Creating a New Strain

You may want to experiment in creating a new strain of a given species. This will require initiating sexual reproduction by germinating spores. If you intend to create a sterile culture that will serve as an inoculum for further expansion then ideally this process is initiated in sterile medium¬† such as agar media. With at least some basic knowledge of fungal biology you will earn that a spore contains a haploid nuclei and therefore requires two monokaryotic mating types to form dikaryotic mycellium. By “streaking” spores over a petri dish of agar media you can observe this process as the characteristics of hyphal development change. As the hyphae of germinated spores cross and combine dominant strains will appear as the mycellium reaching out towards the edge of the dish. At this point it’s worth mentioning why liquid culture is not preferably for culture with spores; as this same process working in 3 dimensions takes much longer than the 2 dimensions of the petri dish.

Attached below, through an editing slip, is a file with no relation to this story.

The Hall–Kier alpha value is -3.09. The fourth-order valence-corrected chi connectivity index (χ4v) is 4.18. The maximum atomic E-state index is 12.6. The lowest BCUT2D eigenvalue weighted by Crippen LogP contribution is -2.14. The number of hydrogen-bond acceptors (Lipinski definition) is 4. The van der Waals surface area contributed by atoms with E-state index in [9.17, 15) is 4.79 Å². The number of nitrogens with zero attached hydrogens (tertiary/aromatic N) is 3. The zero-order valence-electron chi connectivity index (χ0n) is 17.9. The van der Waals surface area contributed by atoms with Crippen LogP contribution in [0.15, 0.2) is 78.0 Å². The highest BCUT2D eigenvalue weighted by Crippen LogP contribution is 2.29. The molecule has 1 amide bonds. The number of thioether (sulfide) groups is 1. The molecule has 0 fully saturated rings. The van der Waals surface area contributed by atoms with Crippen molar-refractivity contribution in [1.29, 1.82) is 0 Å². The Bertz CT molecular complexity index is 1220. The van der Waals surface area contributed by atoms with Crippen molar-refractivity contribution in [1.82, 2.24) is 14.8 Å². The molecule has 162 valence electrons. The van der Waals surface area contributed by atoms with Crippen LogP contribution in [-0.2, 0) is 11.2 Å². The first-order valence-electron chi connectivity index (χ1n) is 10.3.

Of course, as with most matters in the fungal kingdom nuances abound, but in general dikaryotic mycellium is faster growing and more “rhizomorphic”. The task is to identify these characterisitics and then isolate and transfer a section of that mycellium to another pertri dish, and so on until you have a uniform, uncontaminated strain. This process is known as sectoring.

 

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